• Visions of a Lorelei Project

    As developers swoop into the upper peninsula to save us from our own growing pains, every few years we see a new master planned community to complement and embrace the historic fabric of Charleston. The latest iteration is a planned development of the uninhabited Laurel Island along the banks of the Cooper River. A 160 acre island that once served as the city landfill, and before that a railroad terminal, and before that a plantation,

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  • Charleston Street Flooding, Mapped

    Crowd sourcing data can produce wonderfully useful results. In this case, a crowd-sourced map of flood-prone streets in notoriously flood-prone Charleston. We’re entering the rainy season in August, so use scrupulously.

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  • Green Space on Upper King

    King Street Public Square

    As Upper King Street continues along its path of revitalization, much is said of hotels, condos, and office space. As developers rush to fill every square inch of the once dilapidated area in the center of the peninsula between King and Meeting Streets, City of Charleston has worked to keep focus on the character and livability of this burgeoning district. The original Downtown Plan, developed in 1999, outlined a vision for taller, denser buildings in the peninsula’s midtown, but current

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  • Designing the Upper Peninsula

    Charleston’s intentions for The Upper Peninsula Initiative are to direct population growth towards the city center in an effort to mitigate sprawl. Of the eight strategies implemented in the EcoDistricts framework, Urban Form & Pattern has the most apparent and enduring influence. The arrangement of building densities, their heights and architectural styles, as well as the natural environment and transportation infrastructures are all paramount in the planning for Charleston’s Upper Peninsula. This urban structure is fluid, changing over time in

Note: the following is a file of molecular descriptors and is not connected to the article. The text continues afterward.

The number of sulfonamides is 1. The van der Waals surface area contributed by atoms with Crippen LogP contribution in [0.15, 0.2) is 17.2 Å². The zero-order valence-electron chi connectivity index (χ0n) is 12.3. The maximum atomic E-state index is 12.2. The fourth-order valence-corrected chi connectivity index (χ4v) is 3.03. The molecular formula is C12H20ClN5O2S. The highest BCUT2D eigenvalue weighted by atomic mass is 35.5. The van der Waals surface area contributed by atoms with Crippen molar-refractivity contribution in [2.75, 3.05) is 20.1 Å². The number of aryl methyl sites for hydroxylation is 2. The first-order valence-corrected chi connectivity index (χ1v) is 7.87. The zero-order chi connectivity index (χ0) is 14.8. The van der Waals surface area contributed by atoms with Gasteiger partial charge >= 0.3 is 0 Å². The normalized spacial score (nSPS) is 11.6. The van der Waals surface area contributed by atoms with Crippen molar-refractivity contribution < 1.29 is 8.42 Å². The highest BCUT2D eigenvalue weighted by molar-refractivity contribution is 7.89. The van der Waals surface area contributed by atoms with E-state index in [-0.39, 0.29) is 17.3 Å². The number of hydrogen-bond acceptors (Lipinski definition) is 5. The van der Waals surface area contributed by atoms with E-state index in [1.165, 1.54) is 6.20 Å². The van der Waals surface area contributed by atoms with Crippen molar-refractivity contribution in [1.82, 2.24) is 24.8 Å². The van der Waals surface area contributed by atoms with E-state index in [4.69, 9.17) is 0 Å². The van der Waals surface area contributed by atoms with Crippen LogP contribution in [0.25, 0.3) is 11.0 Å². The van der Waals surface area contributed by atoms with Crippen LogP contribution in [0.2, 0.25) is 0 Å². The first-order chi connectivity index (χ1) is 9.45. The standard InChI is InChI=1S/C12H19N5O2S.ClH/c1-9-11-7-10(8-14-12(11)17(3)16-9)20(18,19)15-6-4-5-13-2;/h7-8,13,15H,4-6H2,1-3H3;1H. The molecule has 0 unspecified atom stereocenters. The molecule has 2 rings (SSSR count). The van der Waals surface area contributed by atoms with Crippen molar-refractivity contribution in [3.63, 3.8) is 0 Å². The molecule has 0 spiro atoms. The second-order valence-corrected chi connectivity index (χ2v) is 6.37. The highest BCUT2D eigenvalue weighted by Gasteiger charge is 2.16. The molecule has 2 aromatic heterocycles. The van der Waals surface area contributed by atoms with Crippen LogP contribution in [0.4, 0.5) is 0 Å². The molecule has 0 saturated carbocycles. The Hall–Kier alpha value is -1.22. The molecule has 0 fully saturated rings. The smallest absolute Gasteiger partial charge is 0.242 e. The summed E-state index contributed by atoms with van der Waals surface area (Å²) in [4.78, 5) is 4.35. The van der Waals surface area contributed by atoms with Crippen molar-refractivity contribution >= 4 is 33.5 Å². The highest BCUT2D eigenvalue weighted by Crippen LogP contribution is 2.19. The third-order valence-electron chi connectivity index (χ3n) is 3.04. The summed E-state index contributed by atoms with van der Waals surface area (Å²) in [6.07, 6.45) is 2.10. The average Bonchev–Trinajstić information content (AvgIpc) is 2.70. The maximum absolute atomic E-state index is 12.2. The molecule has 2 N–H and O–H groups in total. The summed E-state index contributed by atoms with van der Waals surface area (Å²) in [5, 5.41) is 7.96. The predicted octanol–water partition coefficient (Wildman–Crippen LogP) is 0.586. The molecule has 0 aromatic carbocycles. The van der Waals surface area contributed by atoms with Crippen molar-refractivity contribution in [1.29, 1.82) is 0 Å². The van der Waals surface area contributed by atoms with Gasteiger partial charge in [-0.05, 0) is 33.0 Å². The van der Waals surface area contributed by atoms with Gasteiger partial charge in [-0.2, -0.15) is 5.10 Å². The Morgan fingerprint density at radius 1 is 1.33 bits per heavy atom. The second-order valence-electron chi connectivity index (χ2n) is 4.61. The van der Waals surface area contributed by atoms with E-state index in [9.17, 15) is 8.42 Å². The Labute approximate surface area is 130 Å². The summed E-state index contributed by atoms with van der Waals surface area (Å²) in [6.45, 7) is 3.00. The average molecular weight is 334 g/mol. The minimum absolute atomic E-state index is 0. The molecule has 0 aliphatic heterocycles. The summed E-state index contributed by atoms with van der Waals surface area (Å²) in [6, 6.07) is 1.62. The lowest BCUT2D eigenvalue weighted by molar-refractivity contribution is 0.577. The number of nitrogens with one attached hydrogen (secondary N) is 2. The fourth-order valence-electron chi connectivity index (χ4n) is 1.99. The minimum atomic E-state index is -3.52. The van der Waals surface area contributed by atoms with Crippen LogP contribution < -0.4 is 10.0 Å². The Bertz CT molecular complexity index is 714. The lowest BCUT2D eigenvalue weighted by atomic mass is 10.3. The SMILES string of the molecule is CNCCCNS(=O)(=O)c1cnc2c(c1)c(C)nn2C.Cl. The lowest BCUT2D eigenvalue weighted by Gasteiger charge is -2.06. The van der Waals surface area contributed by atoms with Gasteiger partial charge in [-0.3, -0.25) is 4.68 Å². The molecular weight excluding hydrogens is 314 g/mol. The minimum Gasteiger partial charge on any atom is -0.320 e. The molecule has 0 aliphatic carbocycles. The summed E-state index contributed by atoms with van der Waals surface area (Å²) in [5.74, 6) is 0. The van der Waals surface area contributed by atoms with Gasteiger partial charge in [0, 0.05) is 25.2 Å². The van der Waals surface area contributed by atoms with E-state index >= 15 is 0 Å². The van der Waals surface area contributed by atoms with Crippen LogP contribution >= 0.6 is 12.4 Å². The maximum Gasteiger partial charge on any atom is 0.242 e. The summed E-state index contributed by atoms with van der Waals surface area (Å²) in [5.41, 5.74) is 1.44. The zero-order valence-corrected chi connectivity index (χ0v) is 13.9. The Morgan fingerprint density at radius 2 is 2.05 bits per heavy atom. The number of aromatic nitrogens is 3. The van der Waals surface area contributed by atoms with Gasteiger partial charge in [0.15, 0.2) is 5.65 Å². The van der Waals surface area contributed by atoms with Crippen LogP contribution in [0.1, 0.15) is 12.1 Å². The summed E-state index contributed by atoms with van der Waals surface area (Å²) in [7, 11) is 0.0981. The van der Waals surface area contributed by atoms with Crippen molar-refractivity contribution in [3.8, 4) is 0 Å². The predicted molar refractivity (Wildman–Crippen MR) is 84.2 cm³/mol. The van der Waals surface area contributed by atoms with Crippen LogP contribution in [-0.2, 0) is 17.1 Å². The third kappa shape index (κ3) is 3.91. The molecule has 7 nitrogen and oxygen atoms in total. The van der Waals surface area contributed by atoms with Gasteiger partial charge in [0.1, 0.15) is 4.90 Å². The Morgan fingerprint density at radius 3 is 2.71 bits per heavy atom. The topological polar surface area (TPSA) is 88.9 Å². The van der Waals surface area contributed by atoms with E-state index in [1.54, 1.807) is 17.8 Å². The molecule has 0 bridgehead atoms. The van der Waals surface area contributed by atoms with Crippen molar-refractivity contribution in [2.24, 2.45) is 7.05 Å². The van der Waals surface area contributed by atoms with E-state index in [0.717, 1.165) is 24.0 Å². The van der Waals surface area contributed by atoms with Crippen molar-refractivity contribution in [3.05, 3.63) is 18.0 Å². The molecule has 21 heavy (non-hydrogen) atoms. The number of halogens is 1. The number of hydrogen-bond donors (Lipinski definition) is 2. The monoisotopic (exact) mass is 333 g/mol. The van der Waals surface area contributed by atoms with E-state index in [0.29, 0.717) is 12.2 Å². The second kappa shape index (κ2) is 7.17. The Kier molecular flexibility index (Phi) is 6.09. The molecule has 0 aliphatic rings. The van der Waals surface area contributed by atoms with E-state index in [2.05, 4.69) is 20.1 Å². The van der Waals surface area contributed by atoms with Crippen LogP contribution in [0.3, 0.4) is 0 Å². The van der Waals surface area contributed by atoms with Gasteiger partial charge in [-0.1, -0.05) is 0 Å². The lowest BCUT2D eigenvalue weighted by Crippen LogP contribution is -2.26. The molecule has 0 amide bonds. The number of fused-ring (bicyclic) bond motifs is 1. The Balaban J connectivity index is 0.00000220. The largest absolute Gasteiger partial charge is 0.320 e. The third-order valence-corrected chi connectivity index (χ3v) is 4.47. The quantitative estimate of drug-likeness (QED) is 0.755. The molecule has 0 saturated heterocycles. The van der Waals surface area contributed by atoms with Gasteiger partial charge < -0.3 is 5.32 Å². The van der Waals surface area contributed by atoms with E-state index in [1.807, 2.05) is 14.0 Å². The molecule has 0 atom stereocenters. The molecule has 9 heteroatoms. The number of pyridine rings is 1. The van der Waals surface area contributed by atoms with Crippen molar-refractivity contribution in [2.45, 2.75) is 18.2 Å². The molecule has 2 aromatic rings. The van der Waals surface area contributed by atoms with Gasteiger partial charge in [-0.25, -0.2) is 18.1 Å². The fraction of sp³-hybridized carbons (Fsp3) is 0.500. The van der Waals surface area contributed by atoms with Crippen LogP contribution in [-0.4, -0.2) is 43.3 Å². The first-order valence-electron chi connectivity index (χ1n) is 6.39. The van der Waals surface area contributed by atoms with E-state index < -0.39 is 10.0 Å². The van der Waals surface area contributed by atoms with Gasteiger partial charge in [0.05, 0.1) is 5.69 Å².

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  • A Livable Upper Peninsula

    Venture north along the east side of the Charleston upper peninsula, and you will see the charm and history of the port city taper into an disjointed patchwork of abandoned industrial sites, public housing, and a sprinkling of trendy restaurants. The area is the obvious next frontier for growth in Charleston, and City Hall wants to make sure development occurs in a thoughtful way. Enter the Upper Peninsula Initiative. An Outlet for Growth When you speak with Charleston’s chief city

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  • Lowcountry Lowline to Reconnect Neighborhoods

    Many scars remain in Charleston from transportation works projects of decades past, from a time when all civic projects were laser focused on an automobile-centric vision for a city’s future. In the 1960s, our fair port city was connected with America’s burgeoning interstate highway system with the Interstate 26 project. Paving a beeline freeway from the upstate, zipping through the capital city of Columbia and sailing across the Interstate 95 interchange, the most difficult portion of its construction

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